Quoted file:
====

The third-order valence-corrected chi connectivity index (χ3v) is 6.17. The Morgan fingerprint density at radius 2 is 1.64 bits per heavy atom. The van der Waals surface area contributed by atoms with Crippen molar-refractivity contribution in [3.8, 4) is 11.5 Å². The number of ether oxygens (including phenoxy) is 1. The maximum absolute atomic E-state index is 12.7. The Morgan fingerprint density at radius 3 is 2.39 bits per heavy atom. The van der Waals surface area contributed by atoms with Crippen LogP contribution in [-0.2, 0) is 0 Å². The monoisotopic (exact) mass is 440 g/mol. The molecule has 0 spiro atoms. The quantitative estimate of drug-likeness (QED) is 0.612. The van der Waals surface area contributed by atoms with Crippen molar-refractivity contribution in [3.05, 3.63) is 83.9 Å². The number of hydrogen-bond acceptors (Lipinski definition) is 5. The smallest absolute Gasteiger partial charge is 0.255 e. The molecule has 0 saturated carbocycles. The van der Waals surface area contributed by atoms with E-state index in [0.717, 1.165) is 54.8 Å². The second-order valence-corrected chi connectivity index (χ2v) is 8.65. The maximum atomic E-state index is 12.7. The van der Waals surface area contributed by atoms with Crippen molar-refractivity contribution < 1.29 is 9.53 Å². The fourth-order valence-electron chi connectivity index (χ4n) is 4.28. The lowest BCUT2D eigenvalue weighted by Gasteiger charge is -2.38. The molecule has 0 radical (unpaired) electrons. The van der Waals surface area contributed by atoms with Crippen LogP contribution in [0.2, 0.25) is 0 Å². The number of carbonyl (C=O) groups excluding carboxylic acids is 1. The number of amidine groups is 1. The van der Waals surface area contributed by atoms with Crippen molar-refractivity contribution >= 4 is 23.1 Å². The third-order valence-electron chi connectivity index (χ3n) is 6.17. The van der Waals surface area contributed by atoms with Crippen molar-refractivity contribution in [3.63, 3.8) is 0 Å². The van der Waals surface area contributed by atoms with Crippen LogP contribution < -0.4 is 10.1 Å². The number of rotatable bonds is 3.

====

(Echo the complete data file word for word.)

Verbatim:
The third-order valence-corrected chi connectivity index (χ3v) is 6.17. The Morgan fingerprint density at radius 2 is 1.64 bits per heavy atom. The van der Waals surface area contributed by atoms with Crippen molar-refractivity contribution in [3.8, 4) is 11.5 Å². The number of ether oxygens (including phenoxy) is 1. The maximum absolute atomic E-state index is 12.7. The Morgan fingerprint density at radius 3 is 2.39 bits per heavy atom. The van der Waals surface area contributed by atoms with Crippen LogP contribution in [-0.2, 0) is 0 Å². The monoisotopic (exact) mass is 440 g/mol. The molecule has 0 spiro atoms. The quantitative estimate of drug-likeness (QED) is 0.612. The van der Waals surface area contributed by atoms with Crippen molar-refractivity contribution in [3.05, 3.63) is 83.9 Å². The number of hydrogen-bond acceptors (Lipinski definition) is 5. The smallest absolute Gasteiger partial charge is 0.255 e. The molecule has 0 saturated carbocycles. The van der Waals surface area contributed by atoms with E-state index in [0.717, 1.165) is 54.8 Å². The second-order valence-corrected chi connectivity index (χ2v) is 8.65. The maximum atomic E-state index is 12.7. The van der Waals surface area contributed by atoms with Crippen molar-refractivity contribution < 1.29 is 9.53 Å². The fourth-order valence-electron chi connectivity index (χ4n) is 4.28. The lowest BCUT2D eigenvalue weighted by Gasteiger charge is -2.38. The molecule has 0 radical (unpaired) electrons. The van der Waals surface area contributed by atoms with Crippen LogP contribution in [0.2, 0.25) is 0 Å². The number of carbonyl (C=O) groups excluding carboxylic acids is 1. The number of amidine groups is 1. The van der Waals surface area contributed by atoms with Crippen molar-refractivity contribution >= 4 is 23.1 Å². The third-order valence-electron chi connectivity index (χ3n) is 6.17. The van der Waals surface area contributed by atoms with Crippen molar-refractivity contribution in [3.63, 3.8) is 0 Å². The van der Waals surface area contributed by atoms with Crippen LogP contribution < -0.4 is 10.1 Å². The number of rotatable bonds is 3.